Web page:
Recently, it seems like there is a news story about businesses or public figures having social media accounts hacked, on a regular basis.
With cybercrime increasing across the board in recent years, the rise in these kinds of breaches is not surprising.
Though these kinds of hacks may not be as serious as some of the larger scale data breaches that have also been on the rise in recent years, they can still negative effects if and when one happens to your business.
It’s not likely that they will stop or slow down anytime soon, either. As the world becomes increasingly interconnected, the increasing regularity of attacks like this is only going to continue.
This is especially true with technology like smartphones becoming increasingly prevalent worldwide, increasing both potential points of attack and opportunities to exploit them.
This being the case, if your business finds itself in one of these situations, it is important now to not only take steps to protect itself from attack but also to know how to respond from a marketing and PR standpoint.
Related Article: Data Breaches Hurt 43% of Businesses in 2014: Do You Have a Cyber Security Plan?
Though it is generally a less harmful than large-scale data breaches and theft, social media accounts being hacked or accessed by unwanted people is an incredibly common occurrence. This can not only be a serious headache but can also compromise sensitive information and have other negative effects.
This happens on a regular basis to people everywhere. When it happens to a business or public figure, however, the damage it causes can be widespread and require immediate and well-strategized action to avoid even larger issues.
After you have the situation under control, the first thing you need to do be sure that you can keep it from happening again. This is for the sake of you and your customers’ security, but also because any effort you put toward turning the situation into a positive one will not matter if it happens again.
Instead, it will likely lead to more embarrassment for you. Also, with how quickly the internet news cycle moves, the longer you wait to respond, the less impact it will have for you when you try to turn the event in your favor.
Once you have done that, you need to know how you are going to respond and be quick to implement this plan. One of the most important things to remember in your response is that it’s important to be able to be able to make light of the situation and be at least somewhat self-deprecating in your response.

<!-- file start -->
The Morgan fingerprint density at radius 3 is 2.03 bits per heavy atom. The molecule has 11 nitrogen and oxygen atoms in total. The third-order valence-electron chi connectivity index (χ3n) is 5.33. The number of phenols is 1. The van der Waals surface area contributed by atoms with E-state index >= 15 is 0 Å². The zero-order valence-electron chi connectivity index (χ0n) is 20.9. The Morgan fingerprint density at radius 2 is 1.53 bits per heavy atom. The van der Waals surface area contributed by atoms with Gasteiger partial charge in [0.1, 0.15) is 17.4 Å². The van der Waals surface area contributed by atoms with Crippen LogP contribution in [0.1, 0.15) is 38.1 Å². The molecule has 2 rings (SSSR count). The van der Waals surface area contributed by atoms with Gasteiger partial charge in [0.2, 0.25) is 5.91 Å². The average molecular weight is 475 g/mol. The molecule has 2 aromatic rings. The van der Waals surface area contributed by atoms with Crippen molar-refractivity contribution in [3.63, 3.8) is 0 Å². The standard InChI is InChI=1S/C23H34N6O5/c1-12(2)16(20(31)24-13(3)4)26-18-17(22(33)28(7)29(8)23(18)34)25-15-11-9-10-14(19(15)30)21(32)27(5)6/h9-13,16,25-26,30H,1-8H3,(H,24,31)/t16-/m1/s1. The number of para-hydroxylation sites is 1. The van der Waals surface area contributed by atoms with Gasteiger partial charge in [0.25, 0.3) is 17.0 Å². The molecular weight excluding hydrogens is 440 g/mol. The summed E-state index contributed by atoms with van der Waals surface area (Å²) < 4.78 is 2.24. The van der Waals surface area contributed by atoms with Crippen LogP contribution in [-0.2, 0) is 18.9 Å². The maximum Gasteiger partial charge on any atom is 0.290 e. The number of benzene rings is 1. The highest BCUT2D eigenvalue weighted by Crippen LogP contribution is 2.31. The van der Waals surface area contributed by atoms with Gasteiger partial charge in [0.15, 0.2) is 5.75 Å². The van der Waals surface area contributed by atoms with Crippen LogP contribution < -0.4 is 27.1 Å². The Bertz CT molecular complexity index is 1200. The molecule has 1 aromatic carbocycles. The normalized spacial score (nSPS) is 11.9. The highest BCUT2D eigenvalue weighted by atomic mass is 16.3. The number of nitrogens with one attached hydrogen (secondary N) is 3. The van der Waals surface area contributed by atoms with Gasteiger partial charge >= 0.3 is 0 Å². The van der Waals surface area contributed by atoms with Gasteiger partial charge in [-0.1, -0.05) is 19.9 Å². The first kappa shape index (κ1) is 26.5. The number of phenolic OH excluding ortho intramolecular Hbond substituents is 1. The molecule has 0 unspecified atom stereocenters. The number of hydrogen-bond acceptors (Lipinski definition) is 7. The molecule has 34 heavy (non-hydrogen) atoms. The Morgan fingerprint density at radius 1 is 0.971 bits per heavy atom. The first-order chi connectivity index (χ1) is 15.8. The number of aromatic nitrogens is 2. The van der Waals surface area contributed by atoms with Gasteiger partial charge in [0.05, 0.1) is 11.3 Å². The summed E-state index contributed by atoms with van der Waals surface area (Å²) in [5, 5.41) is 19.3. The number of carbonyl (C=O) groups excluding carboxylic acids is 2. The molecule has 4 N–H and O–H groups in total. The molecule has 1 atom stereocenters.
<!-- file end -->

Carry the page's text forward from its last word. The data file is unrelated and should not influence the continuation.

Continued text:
While it may feel embarrassing to be hacked, and feel like you are not in control, if you come across as too self-serious, then you will likely seem out of touch. A strong and emotional response is also likely to bring more attention to the situation than it would have received otherwise and doesn’t really do anything to improve how you look.
To see recent examples on both ends of the spectrum, you don’t need to look any further than two of the largest cornerstone organizations of society today, the NFL and Facebook.
On June 7, 2016, the NFL’s Twitter account was hacked, sending out a tweet that erroneously reported that NFL Commissioner Roger Goodell had died, it would have been easy for them to overreact. After all, joking about someone’s death is not exactly the classiest move, and Goodell’s status as a highly polarizing public figure with many vocal and passionate detractors could make it difficult to have a sense of humor about something that could potentially be seen as a threat.
Instead, Goodell and the NFL’s handling of the situation was substantially more tactful and effective. Instead of overreacting, Goodell tweeted out a photo of himself at the NFL’s offices, accompanied by a joke about the situation, which the NFL then retweeted, their only comment on the hack.
By handling the situation this way, both Goodell and the league were actually able to very simply and subtly improve their image. Consumers value human touches from brands that they invest their time and money in. Therefore, when a massive institution like the NFL can find ways to establish this kind of message, it can help counteract negative perceptions people have about the “No Fun League.”
Compare this to the recent hack of Mark Zuckerberg, a person who should know a thing or two about social media, as well as account hacks. Zuckerberg had both his Twitter and Pinterest accounts hacked because he failed to follow a fundamental rule of the internet and reused the comically simple password “dadada,” which had been included in a recent hack of millions of LinkedIn passwords.
Fortunately for Zuckerberg, there were no serious implications of the hack, and he does not actively use either of these accounts. In fact, this was such a non-issue to Zuckerberg, that he failed to make any type of personal response or statement about it, and Facebook only commented to state that no Facebook or Instagram accounts were accessed in the hack.
Failing to respond in any way, however, makes this is a huge lost opportunity for Zuckerberg. It would have been incredibly easy for him to turn the situation around, and use it to either remind people of the importance of secure passwords, or use the fact that the hack occurred on Twitter and Pinterest, and not Facebook, or Facebook-owned Instagram, to market his platform. Instead, the conversation has been largely been at his expense because neither he nor did Facebook do anything to control it.